- Publishing API documentation
Setting up a monitor
Postman Monitoring offers a number of configuration options when creating a monitor, allowing you to seamlessly integrate it into your team's API development workflow.
- Next steps
You can create a Postman monitor using a number of flows both in and outside of the Postman app:
Launchpad is automatically enabled in the Postman app (to disable, click the wrench icon > Settings). To create a monitor, select ... View More > Create a monitor.
- ▶ button: In the Postman app, hover over your collection and click the arrow button ▶ > Monitors > Create a monitor or + Add monitor (if you have an existing monitor).
- ... button: In the Postman app, hover over your collection and select ... > Monitor Collection.
In the Postman app, select History, hover over your request, click ... > Monitor Request.
- Workspace: In your web dashboard, click into your workspace > Monitors > Monitor a collection.
- Collection: In your web dashboard, click into your workspace > Collections > select your collection > ... > Monitor Collection. Alternatively, you can click to open your collection > Monitors > Add Monitor.
You can create a monitor with a POST request to the Postman API. Visit the API docs > Monitors > Create Monitor to learn how to do so.
You will need to give your new monitor a name and designate the collection you would like it to run, as well as the version. You can also add an environment here if you would like your monitor to use one.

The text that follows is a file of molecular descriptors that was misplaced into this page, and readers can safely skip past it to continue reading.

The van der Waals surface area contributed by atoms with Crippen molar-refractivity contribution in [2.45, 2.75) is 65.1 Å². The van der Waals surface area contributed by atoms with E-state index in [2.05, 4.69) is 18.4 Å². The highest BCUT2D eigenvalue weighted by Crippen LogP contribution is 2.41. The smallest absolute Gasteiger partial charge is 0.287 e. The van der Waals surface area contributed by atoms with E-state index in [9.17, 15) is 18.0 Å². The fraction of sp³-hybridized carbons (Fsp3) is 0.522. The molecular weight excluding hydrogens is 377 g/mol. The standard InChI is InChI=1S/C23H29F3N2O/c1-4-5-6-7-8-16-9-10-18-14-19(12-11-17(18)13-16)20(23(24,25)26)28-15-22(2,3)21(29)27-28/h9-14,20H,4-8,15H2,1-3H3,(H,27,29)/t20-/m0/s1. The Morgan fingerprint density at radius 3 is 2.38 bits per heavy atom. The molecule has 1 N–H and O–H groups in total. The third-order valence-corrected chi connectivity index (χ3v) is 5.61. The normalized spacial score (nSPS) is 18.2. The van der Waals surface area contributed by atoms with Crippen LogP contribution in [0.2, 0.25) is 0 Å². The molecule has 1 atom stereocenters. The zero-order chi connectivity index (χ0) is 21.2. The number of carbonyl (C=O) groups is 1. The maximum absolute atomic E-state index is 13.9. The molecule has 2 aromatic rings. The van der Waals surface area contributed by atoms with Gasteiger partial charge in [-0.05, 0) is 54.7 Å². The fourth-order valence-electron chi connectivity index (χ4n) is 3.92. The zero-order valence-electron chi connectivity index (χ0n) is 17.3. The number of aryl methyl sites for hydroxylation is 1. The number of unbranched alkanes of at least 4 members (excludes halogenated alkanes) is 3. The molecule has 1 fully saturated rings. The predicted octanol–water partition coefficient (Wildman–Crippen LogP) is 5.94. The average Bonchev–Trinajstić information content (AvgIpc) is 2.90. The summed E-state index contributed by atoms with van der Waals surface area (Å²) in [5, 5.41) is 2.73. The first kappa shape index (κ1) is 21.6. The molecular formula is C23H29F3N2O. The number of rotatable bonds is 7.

Postman maintains ceiling limits on various team and user actions, including monitor creation. For more information, see Usage limits.
From here, you can determine how you'd like to configure your monitor.
You can utilize a number of custom configuration options provided by Postman monitoring.
You can configure your monitor to run as often as you would like, automatically. This could be up to every five minutes for a status page or a basic check once a week on your endpoints.
Frequency affects how quickly your monitoring usage compounds. To learn more about usage limits and overages, see Pricing.
You can allow Postman to auto-select a region for your monitor or you can opt to select your regions manually. Postman offers multiple regions to choose from, enabling you to accurately track uptime and reliability on a global scale, without the need to procure your own regional servers.
Servers in each selected region will run your monitor according to your schedule, counting towards your monitoring usage.